I remember walking home one evening, maybe a month after we’d arrived. The sun was going down, the sky was calm and pink and lovely. There were children running around on the red mud road, and I could see more playing soccer on the red dirt field in the distance. It was one of my first moments of bliss. One of the first times that I truly felt the beauty of this place, and my internal monologue was finally quiet enough that I could forget briefly that I was an anomaly here, and a novice one at that. I walked, and the air was cool, and this new, foreign gloaming calmed me with its peace—so familiar, and charmed me with its colors and sounds—so different. I remember recognizing for the first time the true and utter privilege of being where I was.
I remember too, the moment when I lost control, although I’d almost prefer not to. Tears that wouldn’t stop, and the embarrassment of crying them in front of strangers. I think maybe that night, my first night in the village that was to be my home, was the most overwhelming that I have ever experienced. Everything was beyond me. All I could do was sob, and apologize for sobbing, and marvel at the fact that I was so incredibly unprepared for this life that I couldn’t even figure out how to wash my feet in a bucket. I was balanced on stairs outside my neighbor’s door, trying to keep out of the pouring rain and get the mud off of my impossibly dirty feet, and all I could think was that this wasn’t the story I wanted to tell back in America. That there was no way to explain to anyone why I had to leave the Peace Corps because my feet were dirty and it was too much for me. I remember waking up in the morning with a headache, my journal open in front of me with one, eloquent, four letter word sprawled across two pages. And I remember thinking of Jess, and how she would understand me and my dirty feet and how maybe I didn’t actually have to go home, maybe I could just pick up the phone. I remember realizing suddenly that not only did I have support, that I needed it.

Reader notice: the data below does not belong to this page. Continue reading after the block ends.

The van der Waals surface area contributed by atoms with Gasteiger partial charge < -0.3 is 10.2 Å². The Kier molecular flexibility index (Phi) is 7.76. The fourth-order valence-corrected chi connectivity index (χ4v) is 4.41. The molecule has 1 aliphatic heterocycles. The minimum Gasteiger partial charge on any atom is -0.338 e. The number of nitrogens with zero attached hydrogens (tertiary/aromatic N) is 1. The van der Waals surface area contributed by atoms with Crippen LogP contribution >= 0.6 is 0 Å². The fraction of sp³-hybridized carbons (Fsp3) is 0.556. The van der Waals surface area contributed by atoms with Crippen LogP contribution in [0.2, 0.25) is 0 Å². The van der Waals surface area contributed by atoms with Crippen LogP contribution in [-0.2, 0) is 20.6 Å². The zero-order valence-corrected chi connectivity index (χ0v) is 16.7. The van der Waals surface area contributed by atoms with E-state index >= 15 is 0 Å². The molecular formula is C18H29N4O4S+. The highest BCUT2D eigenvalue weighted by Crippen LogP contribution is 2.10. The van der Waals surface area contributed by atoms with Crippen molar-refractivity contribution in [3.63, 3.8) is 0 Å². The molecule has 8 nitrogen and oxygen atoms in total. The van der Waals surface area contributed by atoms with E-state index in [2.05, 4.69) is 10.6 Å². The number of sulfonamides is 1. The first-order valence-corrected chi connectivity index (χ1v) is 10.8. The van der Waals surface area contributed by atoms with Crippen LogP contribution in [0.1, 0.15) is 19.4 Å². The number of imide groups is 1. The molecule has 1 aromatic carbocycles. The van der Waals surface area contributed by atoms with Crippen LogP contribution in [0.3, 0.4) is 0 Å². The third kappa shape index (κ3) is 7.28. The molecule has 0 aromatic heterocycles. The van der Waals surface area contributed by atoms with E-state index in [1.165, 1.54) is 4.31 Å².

I remember the sense of accomplishment Kate and I shared the morning we spent with a group of women, cooking and eating a meal using the soy we’d all planted and harvested together. It was a very small victory, but one that had required a long list of things to happen over a long period of time—and we’d earned it. We’d had many other days of canceled meetings, and rain, and cars that broke down, forcing us to hitchhike home in the sun, without even a bag to put the live chicken we found ourselves carrying in. I remember celebrating with spaghetti omelets at Chez Jackson’s Club International, by far the best in town. It probably wasn’t the same day, when we found the bar where bathroom was made up of a sink, sunk into the muddy ground between two flimsy tin walls, but I remember that too.